The Māori Purposes Bill clarifies the relationship between Te Ture Whenua Māori Act 1993 and the legislation governing the Wi Pere Trust.

It also clarifies the respective jurisdictions of the Māori Land Court and the High Court with respect to the Trust.

The High Court will have jurisdiction over matters relating to governance and general land held by the Wi Pere Trust.

The Māori Land Court will have jurisdiction in relation to Māori freehold land held by the Wi Pere Trust.

A new Te Ture Whenua Māori Bill is being drafted; these future changes may impact on the amended Māori Purposes Act 1991, though the Act will likely only require consequential amendments to update references to the new Te Ture Whenua Māori Act.

The Bill provides a framework tailored to the needs of the Wi Pere Trust to govern itself, while maintaining key protections for Māori land set out in Te Ture Whenua Māori Act 1993.

The amendments to the Māori Purposes Act 1991 were initiated at the request of representatives of the Wi Pere Trust.

Representatives of the Trust have been closely involved in the development of the Māori Purposes Bill.

The trustees consulted formally with beneficiaries in 2009, and again in 2013.

Of the beneficiaries who voted on the amendments, 91 percent supported the changes to the Trust, as given effect by the Bill.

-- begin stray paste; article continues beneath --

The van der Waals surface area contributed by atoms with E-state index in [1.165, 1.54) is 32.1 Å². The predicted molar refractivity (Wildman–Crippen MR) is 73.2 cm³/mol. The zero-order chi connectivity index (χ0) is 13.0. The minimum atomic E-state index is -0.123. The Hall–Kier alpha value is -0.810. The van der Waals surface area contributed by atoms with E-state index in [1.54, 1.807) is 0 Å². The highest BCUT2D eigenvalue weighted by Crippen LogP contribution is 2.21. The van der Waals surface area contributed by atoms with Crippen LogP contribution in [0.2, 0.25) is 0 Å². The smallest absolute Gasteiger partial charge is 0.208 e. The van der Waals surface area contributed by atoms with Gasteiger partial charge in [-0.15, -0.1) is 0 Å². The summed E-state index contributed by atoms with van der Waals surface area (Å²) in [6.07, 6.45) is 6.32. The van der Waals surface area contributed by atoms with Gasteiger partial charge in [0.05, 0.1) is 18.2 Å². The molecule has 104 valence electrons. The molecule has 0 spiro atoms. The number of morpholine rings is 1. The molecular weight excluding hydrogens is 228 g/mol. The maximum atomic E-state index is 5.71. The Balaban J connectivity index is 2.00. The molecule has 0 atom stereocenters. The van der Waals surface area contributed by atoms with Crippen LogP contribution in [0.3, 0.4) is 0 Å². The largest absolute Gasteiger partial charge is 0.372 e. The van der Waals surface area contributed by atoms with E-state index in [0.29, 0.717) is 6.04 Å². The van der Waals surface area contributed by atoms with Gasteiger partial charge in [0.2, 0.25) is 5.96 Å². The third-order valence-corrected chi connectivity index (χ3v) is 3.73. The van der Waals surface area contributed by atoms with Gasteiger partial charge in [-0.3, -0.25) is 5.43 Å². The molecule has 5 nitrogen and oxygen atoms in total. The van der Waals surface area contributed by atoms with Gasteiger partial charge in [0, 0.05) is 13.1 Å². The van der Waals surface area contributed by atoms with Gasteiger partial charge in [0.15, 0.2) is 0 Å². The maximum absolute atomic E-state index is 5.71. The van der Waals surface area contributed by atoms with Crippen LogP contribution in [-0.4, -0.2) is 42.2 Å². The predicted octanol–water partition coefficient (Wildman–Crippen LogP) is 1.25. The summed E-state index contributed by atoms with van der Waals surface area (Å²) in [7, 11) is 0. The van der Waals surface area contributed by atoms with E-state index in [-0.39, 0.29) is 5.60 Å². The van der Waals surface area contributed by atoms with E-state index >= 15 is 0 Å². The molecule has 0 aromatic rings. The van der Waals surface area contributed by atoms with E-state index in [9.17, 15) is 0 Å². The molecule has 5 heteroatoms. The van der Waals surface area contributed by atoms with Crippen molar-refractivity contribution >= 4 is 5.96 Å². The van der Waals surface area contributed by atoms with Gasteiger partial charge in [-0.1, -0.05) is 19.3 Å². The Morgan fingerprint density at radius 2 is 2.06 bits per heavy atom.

Finally, the Bill corrects a minor technical error in the Māori Trust Boards (Transitional Provisions) Order 2012.

This Order specifies the transition dates for those Māori trust boards transferring to revised financial accountability requirements under the updated Māori Trust Boards Act 1955.

The Order mistakenly refers to the Tauranga Moana Māori Trust Board as the “Tauranga Māori Trust Board”; The Māori Purposes Bill corrects this error.

In conclusion, I thank those who participated in the consultation on these amendments.

I am confident that these amendments will contribute to the autonomy of the Wi Pere Trust to manage its own affairs, and will enable a successful Māori enterprise to operate more effectively in a commercial environment.

Mr Speaker, I commend this Bill to the House.